Pope Benedict XVI is at the centre of fresh allegations that he failed to take action against a paedophile priest when he was a cardinal.
A letter from 1985, bearing the signature of then-Cardinal Joseph Ratzinger, advises caution when asked about the possible defrocking of a US priest convicted of abusing children was obtained by The Associated Press news agency.
The latest allegations came as the Vatican moved to deal with the sex abuse scandals that have dogged it in recent weeks.
On Friday, it announced that the pope was willing to meet with victims and that the church would work with police and courts "to regain trust" in the Catholic church.
In the letter made public on Friday, Ratzinger questions whether the defrocking of Reverend Stephen Kiesle, a California priest convicted in 1978 of tying up and molesting two young boys in San Francisco, was in the "the good of the universal church".
After his probation ended in 1981, Kiesle asked to leave the priesthood and the diocese submitted papers to Rome to begin the process of defrocking him.
John Cummins, then a bishop in the US, wrote to the Vatican arguing that Kiesle should be stripped of his priesthood.
"It is my conviction that there would be no scandal if this petition were granted and that as a matter of fact, given the nature of the case, there might be greater scandal to the community if Father Kiesle were allowed to return to the active ministry,'' he wrote.
In a letter sent to the bishop years later, Ratzinger says that Kiesle should be provided with "as much paternal care as possible" while awaiting a final decision.
He urged local church officials to take into account the "good of the universal church" and "detriment that granting the dispensation can provoke within the community of Christ's faithful, particularly considering the young age".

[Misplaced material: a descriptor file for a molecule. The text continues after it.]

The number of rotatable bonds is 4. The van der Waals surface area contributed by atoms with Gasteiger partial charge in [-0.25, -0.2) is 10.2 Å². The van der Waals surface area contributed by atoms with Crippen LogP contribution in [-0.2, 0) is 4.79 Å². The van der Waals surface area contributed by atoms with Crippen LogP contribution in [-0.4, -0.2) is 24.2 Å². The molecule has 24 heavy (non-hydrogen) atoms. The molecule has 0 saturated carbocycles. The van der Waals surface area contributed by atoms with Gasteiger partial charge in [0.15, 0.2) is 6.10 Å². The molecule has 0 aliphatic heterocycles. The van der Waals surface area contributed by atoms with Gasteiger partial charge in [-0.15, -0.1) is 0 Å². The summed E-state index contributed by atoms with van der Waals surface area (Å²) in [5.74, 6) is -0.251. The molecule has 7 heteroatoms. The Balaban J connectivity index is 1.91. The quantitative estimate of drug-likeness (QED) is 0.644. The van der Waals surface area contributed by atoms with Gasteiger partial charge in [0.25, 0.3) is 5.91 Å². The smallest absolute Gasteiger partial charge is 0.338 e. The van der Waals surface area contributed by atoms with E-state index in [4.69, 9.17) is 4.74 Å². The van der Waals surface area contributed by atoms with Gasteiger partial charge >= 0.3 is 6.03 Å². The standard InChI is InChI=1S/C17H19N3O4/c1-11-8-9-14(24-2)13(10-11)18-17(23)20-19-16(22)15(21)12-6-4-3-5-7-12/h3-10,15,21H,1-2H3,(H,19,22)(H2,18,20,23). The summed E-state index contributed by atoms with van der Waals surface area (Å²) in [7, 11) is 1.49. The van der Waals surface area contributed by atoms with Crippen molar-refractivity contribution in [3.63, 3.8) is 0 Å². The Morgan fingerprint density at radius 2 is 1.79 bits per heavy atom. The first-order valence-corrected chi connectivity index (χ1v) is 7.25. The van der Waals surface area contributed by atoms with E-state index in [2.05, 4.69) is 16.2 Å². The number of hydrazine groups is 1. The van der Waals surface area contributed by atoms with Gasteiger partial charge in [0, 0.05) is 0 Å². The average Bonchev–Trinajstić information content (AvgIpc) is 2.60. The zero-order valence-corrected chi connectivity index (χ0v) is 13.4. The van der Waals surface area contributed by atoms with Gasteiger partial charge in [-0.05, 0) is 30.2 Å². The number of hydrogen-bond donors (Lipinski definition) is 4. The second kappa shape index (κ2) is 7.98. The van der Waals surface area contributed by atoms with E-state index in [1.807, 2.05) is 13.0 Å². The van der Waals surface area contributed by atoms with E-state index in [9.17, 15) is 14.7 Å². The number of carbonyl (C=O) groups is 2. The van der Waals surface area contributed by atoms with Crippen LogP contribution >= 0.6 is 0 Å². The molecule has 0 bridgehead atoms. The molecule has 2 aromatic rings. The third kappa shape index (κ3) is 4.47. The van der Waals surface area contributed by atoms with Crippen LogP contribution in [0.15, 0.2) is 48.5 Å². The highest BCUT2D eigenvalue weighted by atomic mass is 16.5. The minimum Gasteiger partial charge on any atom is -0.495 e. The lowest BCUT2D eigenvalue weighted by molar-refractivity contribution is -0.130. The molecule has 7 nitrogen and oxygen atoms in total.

Kiesle was 38 at the time, and remained a priest until 1987. He was convicted of more sex offences against children during the 1990s and now lives as registered sex offender in California.
The Vatican confirmed the letter bore Ratzinger's signature, but refused to comment on its contents.
"The press office doesn't believe it is necessary to respond to every single document taken out of context regarding particular legal situations,'' the Rev. Federico Lombardi said.
The new allegations come on the heels of a series of child-sex scandals involving the Catholic Church.
Last month a story in the New York Times newspaper published internal church documents regarding a paedophile priest in the USA.
The Reverend Lawrence Murphy was accused of abusing up to 200 deaf boys from the 1950s to the 1970s.
Among documents the newspaper posted on its website was a 1996 letter about Murphy to Cardinal Joseph Ratzinger, then the Vatican's senior doctrinal official and now Pope Benedict, showing he had been informed of the case.
Ratzinger's deputy first advised a secret disciplinary trial but dropped the plan in 1998 after Murphy appealed directly to Ratzinger for clemency. The priest died later that year.
The Vatican has reacted defiantly to the suggestion that the Pope had been involved in a cover-up of Murphy's paedophilia, dismissing the allegations as "petty gossip".